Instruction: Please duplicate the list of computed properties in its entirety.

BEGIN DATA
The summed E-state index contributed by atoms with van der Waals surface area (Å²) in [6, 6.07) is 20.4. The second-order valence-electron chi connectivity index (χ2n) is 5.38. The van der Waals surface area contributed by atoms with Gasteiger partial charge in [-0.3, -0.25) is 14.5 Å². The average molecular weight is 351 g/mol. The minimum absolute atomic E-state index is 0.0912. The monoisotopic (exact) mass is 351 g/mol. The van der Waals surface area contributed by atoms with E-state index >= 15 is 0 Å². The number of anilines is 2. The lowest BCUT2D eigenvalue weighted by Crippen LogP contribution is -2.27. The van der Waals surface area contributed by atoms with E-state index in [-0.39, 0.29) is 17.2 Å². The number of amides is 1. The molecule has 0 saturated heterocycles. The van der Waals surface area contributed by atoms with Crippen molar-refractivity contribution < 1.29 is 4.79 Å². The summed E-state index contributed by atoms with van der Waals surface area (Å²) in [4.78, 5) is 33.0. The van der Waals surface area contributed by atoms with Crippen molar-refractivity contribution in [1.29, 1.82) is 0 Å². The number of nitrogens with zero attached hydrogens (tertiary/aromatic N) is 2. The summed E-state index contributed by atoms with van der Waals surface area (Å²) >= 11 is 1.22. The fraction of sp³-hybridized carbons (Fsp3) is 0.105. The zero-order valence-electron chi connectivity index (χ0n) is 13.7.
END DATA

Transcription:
The summed E-state index contributed by atoms with van der Waals surface area (Å²) in [6, 6.07) is 20.4. The second-order valence-electron chi connectivity index (χ2n) is 5.38. The van der Waals surface area contributed by atoms with Gasteiger partial charge in [-0.3, -0.25) is 14.5 Å². The average molecular weight is 351 g/mol. The minimum absolute atomic E-state index is 0.0912. The monoisotopic (exact) mass is 351 g/mol. The van der Waals surface area contributed by atoms with E-state index >= 15 is 0 Å². The number of anilines is 2. The lowest BCUT2D eigenvalue weighted by Crippen LogP contribution is -2.27. The van der Waals surface area contributed by atoms with E-state index in [-0.39, 0.29) is 17.2 Å². The number of amides is 1. The molecule has 0 saturated heterocycles. The van der Waals surface area contributed by atoms with Crippen molar-refractivity contribution < 1.29 is 4.79 Å². The summed E-state index contributed by atoms with van der Waals surface area (Å²) in [4.78, 5) is 33.0. The van der Waals surface area contributed by atoms with Crippen molar-refractivity contribution in [1.29, 1.82) is 0 Å². The number of nitrogens with zero attached hydrogens (tertiary/aromatic N) is 2. The summed E-state index contributed by atoms with van der Waals surface area (Å²) >= 11 is 1.22. The fraction of sp³-hybridized carbons (Fsp3) is 0.105. The zero-order valence-electron chi connectivity index (χ0n) is 13.7.